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Drawing with Children Paperback – Jan 11 2002


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Drawing with Children + Drawing for older children & teens + Art Is Fundamental: Teaching the Elements and Principles of Art in Elementary School
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Product Details

  • Paperback: 272 pages
  • Publisher: Jeremy P. Tarcher; Revised and Expanded edition (Jan. 11 2002)
  • Language: English
  • ISBN-10: 0874778271
  • ISBN-13: 978-0874778274
  • Product Dimensions: 19 x 2.3 x 23 cm
  • Shipping Weight: 635 g
  • Average Customer Review: 4.6 out of 5 stars  See all reviews (18 customer reviews)
  • Amazon Bestsellers Rank: #79,219 in Books (See Top 100 in Books)
  • See Complete Table of Contents

Inside This Book (Learn More)
First Sentence
In order to develop yourself as an artist and be able to teach others, you need to consider your feelings about your own drawing and your opinions about drawing in general. Read the first page
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Front Cover | Copyright | Table of Contents | Excerpt | Index | Back Cover
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Customer Reviews

4.6 out of 5 stars
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Most helpful customer reviews

3 of 3 people found the following review helpful By DEG on Oct. 11 2000
Format: Paperback
This book is more about teaching art than teaching kids how to draw. More theory than fun. I rate the book 3 stars rather than higher because there are very few simple to use drawing techniques, the kind of techniques found in the "50 Nifty" and the "How to Draw" series of drawing books featuring simple characters, trucks, airplanes, animals, and monsters that grab kid's imaginations. "Drawing with Children" is more a text for art teachers than for use by classroom teachers, Scout leaders, and parents trying to help kids ages 6 to 11 learn how to draw for fun. I'll be ready for this book in about three years, but I can't start kids at this level.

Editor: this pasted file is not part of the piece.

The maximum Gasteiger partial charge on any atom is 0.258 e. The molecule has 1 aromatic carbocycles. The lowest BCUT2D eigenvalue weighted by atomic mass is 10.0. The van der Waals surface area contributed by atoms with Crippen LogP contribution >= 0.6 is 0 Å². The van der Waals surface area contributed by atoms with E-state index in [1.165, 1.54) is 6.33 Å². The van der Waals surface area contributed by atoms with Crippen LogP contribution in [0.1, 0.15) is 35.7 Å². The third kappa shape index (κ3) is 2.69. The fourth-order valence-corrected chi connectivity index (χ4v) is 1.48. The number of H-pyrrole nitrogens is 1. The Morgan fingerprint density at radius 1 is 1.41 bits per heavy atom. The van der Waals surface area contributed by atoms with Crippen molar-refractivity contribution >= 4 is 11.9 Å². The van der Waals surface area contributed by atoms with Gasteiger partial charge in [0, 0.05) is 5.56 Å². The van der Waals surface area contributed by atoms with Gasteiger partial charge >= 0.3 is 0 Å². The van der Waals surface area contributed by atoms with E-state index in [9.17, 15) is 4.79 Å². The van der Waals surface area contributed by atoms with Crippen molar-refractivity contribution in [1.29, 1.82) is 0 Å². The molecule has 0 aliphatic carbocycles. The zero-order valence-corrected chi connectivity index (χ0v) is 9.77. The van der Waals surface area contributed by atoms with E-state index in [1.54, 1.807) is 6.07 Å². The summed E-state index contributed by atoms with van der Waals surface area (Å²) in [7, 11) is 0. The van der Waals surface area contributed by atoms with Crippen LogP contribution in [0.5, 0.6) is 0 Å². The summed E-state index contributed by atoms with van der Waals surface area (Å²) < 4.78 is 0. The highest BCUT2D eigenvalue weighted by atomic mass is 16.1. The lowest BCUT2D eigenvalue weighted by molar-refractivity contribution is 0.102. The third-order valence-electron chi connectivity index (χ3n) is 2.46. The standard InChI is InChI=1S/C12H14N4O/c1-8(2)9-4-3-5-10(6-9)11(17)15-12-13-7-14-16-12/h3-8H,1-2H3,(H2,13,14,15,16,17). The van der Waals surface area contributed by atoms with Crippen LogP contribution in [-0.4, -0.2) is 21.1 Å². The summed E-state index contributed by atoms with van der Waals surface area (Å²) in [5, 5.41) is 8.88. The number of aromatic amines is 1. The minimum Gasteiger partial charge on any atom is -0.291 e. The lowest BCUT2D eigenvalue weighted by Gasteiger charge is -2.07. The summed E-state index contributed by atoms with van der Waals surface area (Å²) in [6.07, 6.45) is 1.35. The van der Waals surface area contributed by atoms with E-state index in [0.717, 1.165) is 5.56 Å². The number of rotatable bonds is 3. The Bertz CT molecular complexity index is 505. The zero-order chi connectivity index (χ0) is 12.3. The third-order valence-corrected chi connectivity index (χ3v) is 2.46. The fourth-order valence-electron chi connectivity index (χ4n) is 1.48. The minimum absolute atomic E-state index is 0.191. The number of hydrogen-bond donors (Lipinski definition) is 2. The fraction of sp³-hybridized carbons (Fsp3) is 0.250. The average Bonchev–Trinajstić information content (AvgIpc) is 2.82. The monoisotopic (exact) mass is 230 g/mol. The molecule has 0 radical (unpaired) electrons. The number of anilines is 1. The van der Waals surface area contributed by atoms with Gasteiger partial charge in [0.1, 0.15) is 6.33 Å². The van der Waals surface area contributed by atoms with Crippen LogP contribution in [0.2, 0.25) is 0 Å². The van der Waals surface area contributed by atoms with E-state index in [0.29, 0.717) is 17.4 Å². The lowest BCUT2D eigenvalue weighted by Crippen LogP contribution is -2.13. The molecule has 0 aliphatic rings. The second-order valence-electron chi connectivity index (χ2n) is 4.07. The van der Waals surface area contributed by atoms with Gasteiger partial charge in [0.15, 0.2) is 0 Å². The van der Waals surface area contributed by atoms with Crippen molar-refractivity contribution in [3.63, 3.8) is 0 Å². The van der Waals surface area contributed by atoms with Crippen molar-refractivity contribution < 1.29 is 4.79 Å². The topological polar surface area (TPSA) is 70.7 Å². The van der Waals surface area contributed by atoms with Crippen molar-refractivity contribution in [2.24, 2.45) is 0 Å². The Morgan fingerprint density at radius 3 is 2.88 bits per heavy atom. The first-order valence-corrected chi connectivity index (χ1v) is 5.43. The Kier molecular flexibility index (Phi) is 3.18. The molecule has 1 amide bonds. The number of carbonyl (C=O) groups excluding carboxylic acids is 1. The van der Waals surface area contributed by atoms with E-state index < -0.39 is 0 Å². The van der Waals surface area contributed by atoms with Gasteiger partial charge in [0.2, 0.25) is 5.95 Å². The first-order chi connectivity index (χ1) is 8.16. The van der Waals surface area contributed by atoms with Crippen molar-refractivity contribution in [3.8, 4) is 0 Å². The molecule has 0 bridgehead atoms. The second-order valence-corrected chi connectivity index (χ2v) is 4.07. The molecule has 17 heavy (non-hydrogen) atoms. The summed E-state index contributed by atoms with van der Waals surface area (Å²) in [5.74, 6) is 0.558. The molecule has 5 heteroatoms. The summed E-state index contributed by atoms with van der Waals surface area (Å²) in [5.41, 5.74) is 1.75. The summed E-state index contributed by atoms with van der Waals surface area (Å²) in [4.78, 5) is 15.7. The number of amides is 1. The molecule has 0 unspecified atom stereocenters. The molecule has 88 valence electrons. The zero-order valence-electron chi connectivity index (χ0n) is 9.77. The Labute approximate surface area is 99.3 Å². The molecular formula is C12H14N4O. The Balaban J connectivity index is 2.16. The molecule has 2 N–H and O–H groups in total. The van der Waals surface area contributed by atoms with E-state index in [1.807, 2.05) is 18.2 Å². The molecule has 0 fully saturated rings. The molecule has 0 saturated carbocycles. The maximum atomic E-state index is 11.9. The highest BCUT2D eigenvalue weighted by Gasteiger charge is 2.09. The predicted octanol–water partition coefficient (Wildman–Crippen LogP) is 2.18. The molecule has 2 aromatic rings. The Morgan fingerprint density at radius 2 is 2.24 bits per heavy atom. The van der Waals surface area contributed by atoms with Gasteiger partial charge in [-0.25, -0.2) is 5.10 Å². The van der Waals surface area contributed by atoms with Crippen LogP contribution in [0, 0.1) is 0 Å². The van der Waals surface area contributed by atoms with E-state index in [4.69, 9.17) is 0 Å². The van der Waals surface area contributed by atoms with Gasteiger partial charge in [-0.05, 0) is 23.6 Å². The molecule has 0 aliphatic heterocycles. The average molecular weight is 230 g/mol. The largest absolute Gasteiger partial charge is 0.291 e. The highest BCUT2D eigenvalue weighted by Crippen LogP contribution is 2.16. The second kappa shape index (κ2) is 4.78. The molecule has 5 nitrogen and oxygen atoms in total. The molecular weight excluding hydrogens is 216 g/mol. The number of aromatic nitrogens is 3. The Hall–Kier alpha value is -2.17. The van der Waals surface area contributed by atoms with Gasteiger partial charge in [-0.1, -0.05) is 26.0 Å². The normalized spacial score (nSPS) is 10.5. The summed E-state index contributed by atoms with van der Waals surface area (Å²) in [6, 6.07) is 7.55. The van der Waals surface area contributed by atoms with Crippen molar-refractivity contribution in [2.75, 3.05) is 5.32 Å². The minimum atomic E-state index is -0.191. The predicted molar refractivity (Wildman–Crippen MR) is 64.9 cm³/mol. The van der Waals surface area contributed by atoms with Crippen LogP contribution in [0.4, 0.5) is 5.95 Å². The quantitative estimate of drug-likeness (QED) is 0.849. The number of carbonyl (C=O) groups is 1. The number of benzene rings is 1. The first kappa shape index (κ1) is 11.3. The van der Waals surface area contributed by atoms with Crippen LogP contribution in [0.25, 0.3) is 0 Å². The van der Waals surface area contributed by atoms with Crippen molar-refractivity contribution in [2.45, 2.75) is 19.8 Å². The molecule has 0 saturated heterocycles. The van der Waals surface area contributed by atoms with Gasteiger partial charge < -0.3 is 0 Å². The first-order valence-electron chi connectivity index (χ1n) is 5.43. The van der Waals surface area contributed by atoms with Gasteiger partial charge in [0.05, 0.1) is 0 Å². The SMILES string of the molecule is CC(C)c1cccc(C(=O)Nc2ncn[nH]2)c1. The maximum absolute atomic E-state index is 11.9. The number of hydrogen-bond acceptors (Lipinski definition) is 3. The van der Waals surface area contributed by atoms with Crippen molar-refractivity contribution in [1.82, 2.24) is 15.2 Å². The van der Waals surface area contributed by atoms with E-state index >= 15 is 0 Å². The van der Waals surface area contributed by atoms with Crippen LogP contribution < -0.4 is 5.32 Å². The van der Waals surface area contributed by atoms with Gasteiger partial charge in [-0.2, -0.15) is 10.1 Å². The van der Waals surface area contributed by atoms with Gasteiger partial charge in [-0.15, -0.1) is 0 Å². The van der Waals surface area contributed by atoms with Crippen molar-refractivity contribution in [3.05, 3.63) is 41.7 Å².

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4 of 4 people found the following review helpful By A Customer on June 27 2003
Format: Paperback
I bought this book on the advice that it was appropriate for younger children, but after reading it I am convinced that it will be several years before it is appropriate for my son. It seems to be more a "theory" book than a how-to manual which is what I was led to expect.
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1 of 1 people found the following review helpful By Chara on Jan. 28 2005
Format: Hardcover
As an artist I was delighted to discover the first edition of this book--and more delighted when the second edition came out, with its inspiring section on teaching children with special needs. The before-and-after illustrations of students' work are most convincing; they're what I usually show people first of all when describing the Monart method to those who aren't familiar with it.
I have used these guidelines in introducing both children and adults to the wonderful world of drawing, which Ms. Brookes clearly shows is available to virtually anyone who wants to learn--not only to those who already have "talent." I especially appreciate her pre-drawn warm-up exercises, and her chart of the five basic line/shape elements that are used in all drawing. Permission is given to photocopy these pages directly from the book; alternatively, one may reproduce them by hand (they're very simple) and then copy the hand-drawn versions.